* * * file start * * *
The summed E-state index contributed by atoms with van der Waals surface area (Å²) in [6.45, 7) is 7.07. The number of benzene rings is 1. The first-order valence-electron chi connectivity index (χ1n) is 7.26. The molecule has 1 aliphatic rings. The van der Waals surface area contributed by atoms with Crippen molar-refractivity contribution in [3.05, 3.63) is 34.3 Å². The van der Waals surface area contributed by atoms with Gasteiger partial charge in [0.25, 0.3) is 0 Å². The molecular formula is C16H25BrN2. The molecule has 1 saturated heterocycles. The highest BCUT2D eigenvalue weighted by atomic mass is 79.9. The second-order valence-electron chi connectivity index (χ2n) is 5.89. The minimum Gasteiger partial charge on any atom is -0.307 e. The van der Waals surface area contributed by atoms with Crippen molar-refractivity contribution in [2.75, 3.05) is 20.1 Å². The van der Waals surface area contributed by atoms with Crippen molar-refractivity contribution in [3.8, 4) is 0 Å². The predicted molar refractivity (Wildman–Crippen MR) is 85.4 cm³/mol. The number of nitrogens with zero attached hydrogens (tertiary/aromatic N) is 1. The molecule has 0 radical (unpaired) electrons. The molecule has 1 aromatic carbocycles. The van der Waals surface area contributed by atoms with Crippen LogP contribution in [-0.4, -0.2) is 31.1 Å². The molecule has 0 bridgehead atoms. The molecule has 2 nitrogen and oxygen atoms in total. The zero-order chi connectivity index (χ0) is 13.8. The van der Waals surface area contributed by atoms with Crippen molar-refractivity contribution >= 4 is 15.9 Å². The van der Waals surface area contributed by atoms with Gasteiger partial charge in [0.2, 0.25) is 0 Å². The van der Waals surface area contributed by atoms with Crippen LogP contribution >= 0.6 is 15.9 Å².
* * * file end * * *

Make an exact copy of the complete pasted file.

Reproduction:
The summed E-state index contributed by atoms with van der Waals surface area (Å²) in [6.45, 7) is 7.07. The number of benzene rings is 1. The first-order valence-electron chi connectivity index (χ1n) is 7.26. The molecule has 1 aliphatic rings. The van der Waals surface area contributed by atoms with Crippen molar-refractivity contribution in [3.05, 3.63) is 34.3 Å². The van der Waals surface area contributed by atoms with Gasteiger partial charge in [0.25, 0.3) is 0 Å². The molecular formula is C16H25BrN2. The molecule has 1 saturated heterocycles. The highest BCUT2D eigenvalue weighted by atomic mass is 79.9. The second-order valence-electron chi connectivity index (χ2n) is 5.89. The minimum Gasteiger partial charge on any atom is -0.307 e. The van der Waals surface area contributed by atoms with Crippen molar-refractivity contribution in [2.75, 3.05) is 20.1 Å². The van der Waals surface area contributed by atoms with Crippen molar-refractivity contribution in [3.8, 4) is 0 Å². The predicted molar refractivity (Wildman–Crippen MR) is 85.4 cm³/mol. The number of nitrogens with zero attached hydrogens (tertiary/aromatic N) is 1. The molecule has 0 radical (unpaired) electrons. The molecule has 1 aromatic carbocycles. The van der Waals surface area contributed by atoms with Crippen LogP contribution in [-0.4, -0.2) is 31.1 Å². The molecule has 0 bridgehead atoms. The molecule has 2 nitrogen and oxygen atoms in total. The zero-order chi connectivity index (χ0) is 13.8. The van der Waals surface area contributed by atoms with Crippen molar-refractivity contribution >= 4 is 15.9 Å². The van der Waals surface area contributed by atoms with Gasteiger partial charge in [0.2, 0.25) is 0 Å². The van der Waals surface area contributed by atoms with Crippen LogP contribution >= 0.6 is 15.9 Å².